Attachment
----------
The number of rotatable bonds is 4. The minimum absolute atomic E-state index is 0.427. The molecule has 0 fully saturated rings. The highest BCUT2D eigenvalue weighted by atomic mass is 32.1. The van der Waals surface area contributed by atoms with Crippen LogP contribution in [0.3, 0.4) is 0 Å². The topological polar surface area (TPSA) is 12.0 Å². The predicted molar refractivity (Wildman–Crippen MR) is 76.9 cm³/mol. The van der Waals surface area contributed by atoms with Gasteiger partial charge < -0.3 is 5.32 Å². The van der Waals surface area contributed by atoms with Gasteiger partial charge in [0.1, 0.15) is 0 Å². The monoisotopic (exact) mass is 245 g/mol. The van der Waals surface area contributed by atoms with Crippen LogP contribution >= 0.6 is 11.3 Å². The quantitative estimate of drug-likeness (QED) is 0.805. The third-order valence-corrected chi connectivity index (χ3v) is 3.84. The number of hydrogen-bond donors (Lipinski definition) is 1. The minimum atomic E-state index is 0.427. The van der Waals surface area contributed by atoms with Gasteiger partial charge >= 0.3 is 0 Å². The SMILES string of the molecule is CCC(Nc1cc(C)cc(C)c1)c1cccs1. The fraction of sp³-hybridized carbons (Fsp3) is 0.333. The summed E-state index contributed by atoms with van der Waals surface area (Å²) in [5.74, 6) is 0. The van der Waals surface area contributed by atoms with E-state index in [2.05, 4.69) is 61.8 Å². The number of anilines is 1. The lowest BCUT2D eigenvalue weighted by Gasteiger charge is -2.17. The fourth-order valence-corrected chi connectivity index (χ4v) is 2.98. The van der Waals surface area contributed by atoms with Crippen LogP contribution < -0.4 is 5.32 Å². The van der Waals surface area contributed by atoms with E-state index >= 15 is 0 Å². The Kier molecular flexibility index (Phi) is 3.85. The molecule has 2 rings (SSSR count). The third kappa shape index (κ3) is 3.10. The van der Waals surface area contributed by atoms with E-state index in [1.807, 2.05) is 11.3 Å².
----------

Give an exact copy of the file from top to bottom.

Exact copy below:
The number of rotatable bonds is 4. The minimum absolute atomic E-state index is 0.427. The molecule has 0 fully saturated rings. The highest BCUT2D eigenvalue weighted by atomic mass is 32.1. The van der Waals surface area contributed by atoms with Crippen LogP contribution in [0.3, 0.4) is 0 Å². The topological polar surface area (TPSA) is 12.0 Å². The predicted molar refractivity (Wildman–Crippen MR) is 76.9 cm³/mol. The van der Waals surface area contributed by atoms with Gasteiger partial charge < -0.3 is 5.32 Å². The van der Waals surface area contributed by atoms with Gasteiger partial charge in [0.1, 0.15) is 0 Å². The monoisotopic (exact) mass is 245 g/mol. The van der Waals surface area contributed by atoms with Crippen LogP contribution >= 0.6 is 11.3 Å². The quantitative estimate of drug-likeness (QED) is 0.805. The third-order valence-corrected chi connectivity index (χ3v) is 3.84. The number of hydrogen-bond donors (Lipinski definition) is 1. The minimum atomic E-state index is 0.427. The van der Waals surface area contributed by atoms with Gasteiger partial charge >= 0.3 is 0 Å². The SMILES string of the molecule is CCC(Nc1cc(C)cc(C)c1)c1cccs1. The fraction of sp³-hybridized carbons (Fsp3) is 0.333. The summed E-state index contributed by atoms with van der Waals surface area (Å²) in [5.74, 6) is 0. The van der Waals surface area contributed by atoms with E-state index in [2.05, 4.69) is 61.8 Å². The number of anilines is 1. The lowest BCUT2D eigenvalue weighted by Gasteiger charge is -2.17. The fourth-order valence-corrected chi connectivity index (χ4v) is 2.98. The van der Waals surface area contributed by atoms with Crippen LogP contribution < -0.4 is 5.32 Å². The van der Waals surface area contributed by atoms with E-state index >= 15 is 0 Å². The Kier molecular flexibility index (Phi) is 3.85. The molecule has 2 rings (SSSR count). The third kappa shape index (κ3) is 3.10. The van der Waals surface area contributed by atoms with E-state index in [1.807, 2.05) is 11.3 Å².